Transforming or rediscovering beautiful places and spaces is something we do in our homes but seldom in ourselves. I love seeing old spaces transformed, be it on TV shows that re-design homes or restaurants, be it in my own home, or watching the transformation of a renovation. The beauty is the end result, but what is the process. Let’s explore therapeutic analogy in the lens of reconstruction and renovation.
Starting our Renovation
We start with a room or a house that has some scars, some hurt and some neglect. We then decide we would like to transform the space and have an idea of the functionality we would like in the room. But perhaps do not have a full vision of what the end result will look like. We then request the help of an architect with skills and knowledge in this area, they assist us in an overall vision. A great architect takes your request, style and vision in to consideration and creates something for you; that fits with you. In other words, that feels comfortable and in line with your being.
Once we have the vision, the goals and plan for the process we are undertaking, we can begin to examine the scars more closely. Perhaps calling in the appropriate professional to assist us in determining what can be done to repair the hurt. We begin the journey of restoration in what can feel like a tedious and slow process. As though we are climbing a mountain and only focusing on the mountain peak, never looking back down and seeing how far we have come.
Once we have repaired the hurt and our walls are looking clearer and more healthy, we can begin with the decor and we request the help of an interior designer. We also go off to our favourite furniture store and select items suitable to what we desire. Lifting or highlighting the parts we enjoy, feeling better about our room. Probably a bit happier to show it off in social engagements, maybe even inviting people round for a dinner party. Feeling more comfortable, content and at peace.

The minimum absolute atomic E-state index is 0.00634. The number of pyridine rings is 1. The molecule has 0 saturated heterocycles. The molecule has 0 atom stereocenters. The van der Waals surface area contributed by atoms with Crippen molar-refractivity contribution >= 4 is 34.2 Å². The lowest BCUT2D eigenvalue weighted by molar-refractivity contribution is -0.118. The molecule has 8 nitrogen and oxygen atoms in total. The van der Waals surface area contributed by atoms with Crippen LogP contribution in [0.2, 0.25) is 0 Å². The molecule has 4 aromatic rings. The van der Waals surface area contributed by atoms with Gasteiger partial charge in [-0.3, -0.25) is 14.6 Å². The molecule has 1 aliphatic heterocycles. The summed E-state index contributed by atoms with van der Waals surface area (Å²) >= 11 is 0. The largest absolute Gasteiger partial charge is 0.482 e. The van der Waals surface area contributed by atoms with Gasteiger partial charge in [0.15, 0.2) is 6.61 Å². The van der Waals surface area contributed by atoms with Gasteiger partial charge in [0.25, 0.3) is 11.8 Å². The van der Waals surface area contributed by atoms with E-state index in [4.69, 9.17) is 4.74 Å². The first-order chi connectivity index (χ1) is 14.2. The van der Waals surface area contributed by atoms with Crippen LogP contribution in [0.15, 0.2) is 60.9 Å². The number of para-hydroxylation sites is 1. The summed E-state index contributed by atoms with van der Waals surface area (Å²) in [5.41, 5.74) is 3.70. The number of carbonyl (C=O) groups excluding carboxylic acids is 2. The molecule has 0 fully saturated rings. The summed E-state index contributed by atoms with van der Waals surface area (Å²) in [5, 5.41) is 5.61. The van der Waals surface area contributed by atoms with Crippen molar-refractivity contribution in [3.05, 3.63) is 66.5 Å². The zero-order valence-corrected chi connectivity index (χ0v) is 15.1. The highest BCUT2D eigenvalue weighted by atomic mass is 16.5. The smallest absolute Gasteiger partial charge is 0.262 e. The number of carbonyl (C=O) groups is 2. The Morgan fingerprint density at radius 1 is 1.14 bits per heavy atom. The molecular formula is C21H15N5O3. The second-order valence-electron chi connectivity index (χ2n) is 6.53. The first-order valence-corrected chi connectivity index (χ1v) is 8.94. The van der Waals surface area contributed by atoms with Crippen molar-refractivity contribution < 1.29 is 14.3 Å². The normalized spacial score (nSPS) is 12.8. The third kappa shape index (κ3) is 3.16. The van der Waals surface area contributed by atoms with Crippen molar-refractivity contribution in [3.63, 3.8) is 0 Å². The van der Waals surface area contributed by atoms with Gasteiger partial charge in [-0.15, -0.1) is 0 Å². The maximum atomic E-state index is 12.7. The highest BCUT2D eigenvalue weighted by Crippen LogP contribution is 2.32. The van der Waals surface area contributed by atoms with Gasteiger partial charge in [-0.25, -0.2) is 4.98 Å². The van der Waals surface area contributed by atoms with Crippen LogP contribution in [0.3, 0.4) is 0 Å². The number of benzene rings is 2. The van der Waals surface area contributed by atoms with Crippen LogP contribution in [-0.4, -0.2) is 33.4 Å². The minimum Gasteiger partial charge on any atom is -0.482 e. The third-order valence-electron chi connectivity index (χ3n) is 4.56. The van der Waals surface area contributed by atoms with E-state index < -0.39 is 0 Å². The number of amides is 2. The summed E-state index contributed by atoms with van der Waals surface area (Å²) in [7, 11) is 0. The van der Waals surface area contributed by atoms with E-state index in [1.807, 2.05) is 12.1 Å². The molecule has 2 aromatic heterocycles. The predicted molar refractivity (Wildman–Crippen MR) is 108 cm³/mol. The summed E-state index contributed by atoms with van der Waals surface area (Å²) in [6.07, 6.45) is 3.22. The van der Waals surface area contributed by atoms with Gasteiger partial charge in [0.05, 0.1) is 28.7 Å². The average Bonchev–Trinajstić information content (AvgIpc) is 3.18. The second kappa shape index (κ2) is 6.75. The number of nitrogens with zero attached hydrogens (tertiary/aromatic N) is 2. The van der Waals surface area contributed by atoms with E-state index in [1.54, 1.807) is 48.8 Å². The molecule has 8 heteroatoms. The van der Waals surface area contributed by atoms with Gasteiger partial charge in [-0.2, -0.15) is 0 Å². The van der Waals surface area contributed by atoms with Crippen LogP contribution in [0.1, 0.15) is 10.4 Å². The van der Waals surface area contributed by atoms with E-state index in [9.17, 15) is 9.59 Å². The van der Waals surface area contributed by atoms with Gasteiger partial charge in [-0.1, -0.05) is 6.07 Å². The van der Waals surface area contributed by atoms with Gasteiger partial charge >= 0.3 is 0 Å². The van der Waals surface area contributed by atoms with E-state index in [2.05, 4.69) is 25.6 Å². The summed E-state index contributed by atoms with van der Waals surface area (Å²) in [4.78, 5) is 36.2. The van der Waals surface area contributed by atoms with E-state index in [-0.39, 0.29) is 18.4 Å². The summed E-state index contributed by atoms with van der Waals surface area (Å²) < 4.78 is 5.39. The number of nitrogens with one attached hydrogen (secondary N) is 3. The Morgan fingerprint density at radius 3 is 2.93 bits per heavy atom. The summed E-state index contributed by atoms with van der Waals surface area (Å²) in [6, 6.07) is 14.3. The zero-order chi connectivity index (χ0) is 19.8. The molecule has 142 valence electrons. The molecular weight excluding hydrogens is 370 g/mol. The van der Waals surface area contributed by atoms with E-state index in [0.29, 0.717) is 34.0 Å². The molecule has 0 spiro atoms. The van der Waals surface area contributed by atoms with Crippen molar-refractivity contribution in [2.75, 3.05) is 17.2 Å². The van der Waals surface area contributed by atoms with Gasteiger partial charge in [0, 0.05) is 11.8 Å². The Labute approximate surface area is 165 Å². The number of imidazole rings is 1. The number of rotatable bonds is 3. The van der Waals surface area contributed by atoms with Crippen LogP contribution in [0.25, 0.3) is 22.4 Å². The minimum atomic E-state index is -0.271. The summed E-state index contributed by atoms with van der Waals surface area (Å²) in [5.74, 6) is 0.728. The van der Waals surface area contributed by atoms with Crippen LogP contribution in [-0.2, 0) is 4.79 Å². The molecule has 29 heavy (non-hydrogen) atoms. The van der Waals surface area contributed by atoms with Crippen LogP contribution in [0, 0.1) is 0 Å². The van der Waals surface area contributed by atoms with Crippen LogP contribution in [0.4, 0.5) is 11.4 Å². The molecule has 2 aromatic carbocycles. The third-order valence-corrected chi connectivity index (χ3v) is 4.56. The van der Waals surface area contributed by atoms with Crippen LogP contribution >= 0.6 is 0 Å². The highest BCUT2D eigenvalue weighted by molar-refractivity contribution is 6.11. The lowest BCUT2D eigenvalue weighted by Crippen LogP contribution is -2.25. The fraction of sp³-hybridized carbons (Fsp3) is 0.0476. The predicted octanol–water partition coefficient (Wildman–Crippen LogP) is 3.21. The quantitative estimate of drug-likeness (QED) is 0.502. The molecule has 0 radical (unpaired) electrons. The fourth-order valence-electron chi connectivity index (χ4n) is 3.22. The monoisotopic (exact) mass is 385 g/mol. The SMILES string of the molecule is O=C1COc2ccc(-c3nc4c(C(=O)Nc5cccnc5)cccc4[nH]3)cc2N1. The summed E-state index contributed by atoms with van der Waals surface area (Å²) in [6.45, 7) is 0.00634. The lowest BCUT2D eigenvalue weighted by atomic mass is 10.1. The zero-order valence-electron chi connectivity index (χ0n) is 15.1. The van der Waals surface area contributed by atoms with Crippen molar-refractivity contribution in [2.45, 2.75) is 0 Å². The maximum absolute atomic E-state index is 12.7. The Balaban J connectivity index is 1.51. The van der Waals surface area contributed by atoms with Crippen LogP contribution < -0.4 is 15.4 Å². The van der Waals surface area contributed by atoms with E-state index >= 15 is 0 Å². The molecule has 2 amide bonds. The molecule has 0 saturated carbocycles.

The Therapeutic Process
This is much like the therapeutic process – construction or re-construction towards wholeness. Where as client you experience a subjective change within yourself and in my experience the subjective changes often lead to visible, physical upliftment. This upliftment is the construction or re-construction and happens on an emotional, cognitive and behavioural level.
This process differs depending on the frame or theoretical orientation of your therapist. Although in principle, all should assist you in reaching your end goal for therapy. Each process will differ in the duration, process and things that are considered pertinent focal points during the process. Neither approach is right nor wrong, they are simply different (I will explore each in a separate article).
A little Admission
Now I need to admit, the therapeutic process and “stages” are linked and somewhat interdependent, they are not a linear flow of events (wouldn’t that be way easier). Unfortunately and fortunately (otherwise we could get a bit stuck), the ebb and flow assists in personal growth. BUT such back and forth goes against my analogy and I quite like my analogy! So for this article we’ll play pretend and look at the process in a more stage type dimension.
Much like the construction process, the first phase of therapy is identifying where your struggle lies and developing a vision of how you would want to feel or your therapeutic goals. I suppose this is the architect part, where sometimes we don’t have the vision or cannot see or even imagine the end part. We are stuck in how we are feeling and what is currently on our plate. We need someone else to be believe there is an end goal that is in our best interest and that would work or be a fit for us – that’s where your psychologist comes in.
Then (and while we are constructing the vision), we look at the difficulty and groom out what we don’t want. Here, we vent out the difficult and often unwanted feelings and make sense of how we feel. Like the repair man who clears out the damp in the walls, before re-painting. In therapy, we clear out the aspects that obscure or distort our perceptions making space for change and growth. I suppose this is clearing the clutter so we can install the new fittings for better functionality.
The Finishing Touches
Next we can bring in the interior designer to help us redecorate, highlighting what we like and creating a fulfilling space. We then go off to the furniture store where we select the items we like and pop them into our shopping cart. Sometimes, we select an item we think we would like, however later decide “Nah, it’s not for me” and either put it back or return it later. Our trip to the furniture store I equate to finding, discovering or re-discovering our needs, perhaps asking questions such as – What is it that you like? What is it that you want in your space? What is it that would help you to feel more fulfilled? This leg of the journey is all part of the discovery of what you like and need in your rejuvenation.
Once these are in place, there is space for fullfillment, for interaction, for laughter, loved ones and friends. We are on the journey to feeling whole.
And who knows, it could be quite rewarding and you may want to renovate another room in the future!